They are destroying the family unit in societies; they are turning it upside down. Our challenge is to continue to remain steadfast against this onslaught.

Sir Frank Kabui, Solomon Islands Governor General

Persecution and Discrimination

2017

The US Department of State Human Rights Report states that: “There were no reports of violence or discrimination against persons based on sexual orientation or gender identity, although stigma may hinder some from reporting.”

2016

A report by Equal Rights Trust noted that it is difficult to gather evidence about discrimination against people on the basis of their sexual orientation as criminalisation and social stigma make it difficult for LGB people to be open about their sexual orientation. The report included a section on discrimination and inequality on the basis of sexual orientation and anecdotal evidence from three gay men on the abuse and discrimination they have faced. One testimony described harassment from police and verbal, physical and sexual abuse in public places.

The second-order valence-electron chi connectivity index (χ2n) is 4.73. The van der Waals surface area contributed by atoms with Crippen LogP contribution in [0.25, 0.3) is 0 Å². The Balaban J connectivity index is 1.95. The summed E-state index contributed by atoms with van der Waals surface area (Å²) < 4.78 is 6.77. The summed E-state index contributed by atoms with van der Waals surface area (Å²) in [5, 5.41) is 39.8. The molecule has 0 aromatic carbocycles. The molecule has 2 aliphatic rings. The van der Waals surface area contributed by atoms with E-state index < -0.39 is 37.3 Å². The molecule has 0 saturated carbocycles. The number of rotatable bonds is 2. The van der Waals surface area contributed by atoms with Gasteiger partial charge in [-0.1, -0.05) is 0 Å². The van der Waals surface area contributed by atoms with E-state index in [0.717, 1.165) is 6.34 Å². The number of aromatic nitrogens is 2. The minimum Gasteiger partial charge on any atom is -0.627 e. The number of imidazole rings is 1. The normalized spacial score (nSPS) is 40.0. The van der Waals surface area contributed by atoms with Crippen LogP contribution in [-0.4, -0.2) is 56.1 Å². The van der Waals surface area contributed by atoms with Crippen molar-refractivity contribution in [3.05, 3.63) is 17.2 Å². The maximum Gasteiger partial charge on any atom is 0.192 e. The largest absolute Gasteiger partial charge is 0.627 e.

2014

The National Council of Women and Women’s Rights Action Movement submitted a shadow report for the review of the Solomon Islands by the CEDAW Committee in 2014. The report listed how the government’s failure to recognise people’s sexual orientation and gender identity limited women’s enjoyment of human rights, including a: “lack of safe and accessible sexual and reproductive health services; lack of services to prevent and/or treat STIs and HIV; lack of comprehensive sexuality education and lack of legal recognition of same sex relationships.”

Legislative News

2016

During its second UPR cycle, the Solomon Islands noted the recommendations of the Working Group to decriminalise consensual same-sex sexual relations.

2015

In March, the Solomon Islands voted in favour of a failed Russian proposal at the UN General Assembly’s Fifth Committee (Administrative and Budgetary) that would have overturned the UN Secretary-General’s decision to extend spousal benefits to UN staff in same-sex marriages.

2013